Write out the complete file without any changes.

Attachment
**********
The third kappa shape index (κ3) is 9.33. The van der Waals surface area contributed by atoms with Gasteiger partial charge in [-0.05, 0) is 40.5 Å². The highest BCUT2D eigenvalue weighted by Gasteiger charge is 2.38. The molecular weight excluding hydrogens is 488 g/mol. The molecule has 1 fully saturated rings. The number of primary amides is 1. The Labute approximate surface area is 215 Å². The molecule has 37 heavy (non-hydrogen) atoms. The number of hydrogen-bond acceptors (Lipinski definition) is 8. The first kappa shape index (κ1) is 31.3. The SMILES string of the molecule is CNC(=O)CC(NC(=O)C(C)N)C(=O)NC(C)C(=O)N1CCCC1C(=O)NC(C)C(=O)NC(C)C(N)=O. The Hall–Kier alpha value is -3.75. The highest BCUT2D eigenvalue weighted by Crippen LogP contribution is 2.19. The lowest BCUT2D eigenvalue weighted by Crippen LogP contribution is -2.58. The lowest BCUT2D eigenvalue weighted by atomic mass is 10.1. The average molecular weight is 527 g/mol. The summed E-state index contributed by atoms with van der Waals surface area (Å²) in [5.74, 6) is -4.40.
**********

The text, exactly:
The third kappa shape index (κ3) is 9.33. The van der Waals surface area contributed by atoms with Gasteiger partial charge in [-0.05, 0) is 40.5 Å². The highest BCUT2D eigenvalue weighted by Gasteiger charge is 2.38. The molecular weight excluding hydrogens is 488 g/mol. The molecule has 1 fully saturated rings. The number of primary amides is 1. The Labute approximate surface area is 215 Å². The molecule has 37 heavy (non-hydrogen) atoms. The number of hydrogen-bond acceptors (Lipinski definition) is 8. The first kappa shape index (κ1) is 31.3. The SMILES string of the molecule is CNC(=O)CC(NC(=O)C(C)N)C(=O)NC(C)C(=O)N1CCCC1C(=O)NC(C)C(=O)NC(C)C(N)=O. The Hall–Kier alpha value is -3.75. The highest BCUT2D eigenvalue weighted by Crippen LogP contribution is 2.19. The lowest BCUT2D eigenvalue weighted by Crippen LogP contribution is -2.58. The lowest BCUT2D eigenvalue weighted by atomic mass is 10.1. The average molecular weight is 527 g/mol. The summed E-state index contributed by atoms with van der Waals surface area (Å²) in [5.74, 6) is -4.40.